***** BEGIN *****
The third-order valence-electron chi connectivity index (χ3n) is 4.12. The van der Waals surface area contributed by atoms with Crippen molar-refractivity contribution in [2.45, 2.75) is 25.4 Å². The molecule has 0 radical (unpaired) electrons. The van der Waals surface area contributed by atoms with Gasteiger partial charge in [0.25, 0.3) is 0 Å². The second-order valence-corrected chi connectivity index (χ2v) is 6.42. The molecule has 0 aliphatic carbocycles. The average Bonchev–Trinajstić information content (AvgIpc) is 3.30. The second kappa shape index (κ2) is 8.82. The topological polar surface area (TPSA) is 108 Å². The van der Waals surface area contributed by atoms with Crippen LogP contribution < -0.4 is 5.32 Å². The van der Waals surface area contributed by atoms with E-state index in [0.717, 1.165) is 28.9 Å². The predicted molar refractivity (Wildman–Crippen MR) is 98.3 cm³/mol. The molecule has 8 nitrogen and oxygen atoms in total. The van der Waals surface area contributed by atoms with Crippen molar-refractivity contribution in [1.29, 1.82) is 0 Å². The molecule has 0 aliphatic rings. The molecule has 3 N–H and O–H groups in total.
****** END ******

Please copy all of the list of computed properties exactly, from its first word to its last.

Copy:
The third-order valence-electron chi connectivity index (χ3n) is 4.12. The van der Waals surface area contributed by atoms with Crippen molar-refractivity contribution in [2.45, 2.75) is 25.4 Å². The molecule has 0 radical (unpaired) electrons. The van der Waals surface area contributed by atoms with Gasteiger partial charge in [0.25, 0.3) is 0 Å². The second-order valence-corrected chi connectivity index (χ2v) is 6.42. The molecule has 0 aliphatic carbocycles. The average Bonchev–Trinajstić information content (AvgIpc) is 3.30. The second kappa shape index (κ2) is 8.82. The topological polar surface area (TPSA) is 108 Å². The van der Waals surface area contributed by atoms with Crippen LogP contribution < -0.4 is 5.32 Å². The van der Waals surface area contributed by atoms with E-state index in [0.717, 1.165) is 28.9 Å². The predicted molar refractivity (Wildman–Crippen MR) is 98.3 cm³/mol. The molecule has 8 nitrogen and oxygen atoms in total. The van der Waals surface area contributed by atoms with Crippen molar-refractivity contribution in [1.29, 1.82) is 0 Å². The molecule has 0 aliphatic rings. The molecule has 3 N–H and O–H groups in total.